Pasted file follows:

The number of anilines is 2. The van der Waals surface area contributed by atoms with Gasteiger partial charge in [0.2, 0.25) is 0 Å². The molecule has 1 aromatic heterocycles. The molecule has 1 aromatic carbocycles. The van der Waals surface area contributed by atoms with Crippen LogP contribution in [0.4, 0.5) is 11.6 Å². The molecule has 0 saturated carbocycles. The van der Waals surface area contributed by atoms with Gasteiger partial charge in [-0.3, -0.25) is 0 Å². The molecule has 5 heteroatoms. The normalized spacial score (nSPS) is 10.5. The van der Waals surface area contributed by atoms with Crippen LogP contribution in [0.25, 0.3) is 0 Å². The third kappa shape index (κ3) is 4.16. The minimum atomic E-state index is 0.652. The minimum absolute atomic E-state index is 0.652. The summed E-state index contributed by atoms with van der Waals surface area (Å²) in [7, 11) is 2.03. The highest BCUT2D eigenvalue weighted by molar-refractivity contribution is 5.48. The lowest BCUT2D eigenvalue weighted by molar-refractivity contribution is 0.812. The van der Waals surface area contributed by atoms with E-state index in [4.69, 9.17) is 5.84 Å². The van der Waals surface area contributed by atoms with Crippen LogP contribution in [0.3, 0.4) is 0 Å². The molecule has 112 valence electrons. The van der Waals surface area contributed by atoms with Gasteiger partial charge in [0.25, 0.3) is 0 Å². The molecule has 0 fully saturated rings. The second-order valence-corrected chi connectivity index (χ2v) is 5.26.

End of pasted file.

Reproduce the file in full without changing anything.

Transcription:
The number of anilines is 2. The van der Waals surface area contributed by atoms with Gasteiger partial charge in [0.2, 0.25) is 0 Å². The molecule has 1 aromatic heterocycles. The molecule has 1 aromatic carbocycles. The van der Waals surface area contributed by atoms with Crippen LogP contribution in [0.4, 0.5) is 11.6 Å². The molecule has 0 saturated carbocycles. The van der Waals surface area contributed by atoms with Gasteiger partial charge in [-0.3, -0.25) is 0 Å². The molecule has 5 heteroatoms. The normalized spacial score (nSPS) is 10.5. The van der Waals surface area contributed by atoms with Crippen LogP contribution in [0.25, 0.3) is 0 Å². The third kappa shape index (κ3) is 4.16. The minimum atomic E-state index is 0.652. The minimum absolute atomic E-state index is 0.652. The summed E-state index contributed by atoms with van der Waals surface area (Å²) in [7, 11) is 2.03. The highest BCUT2D eigenvalue weighted by molar-refractivity contribution is 5.48. The lowest BCUT2D eigenvalue weighted by molar-refractivity contribution is 0.812. The van der Waals surface area contributed by atoms with E-state index in [4.69, 9.17) is 5.84 Å². The van der Waals surface area contributed by atoms with Crippen LogP contribution in [0.3, 0.4) is 0 Å². The molecule has 112 valence electrons. The van der Waals surface area contributed by atoms with Gasteiger partial charge in [0.25, 0.3) is 0 Å². The molecule has 0 fully saturated rings. The second-order valence-corrected chi connectivity index (χ2v) is 5.26.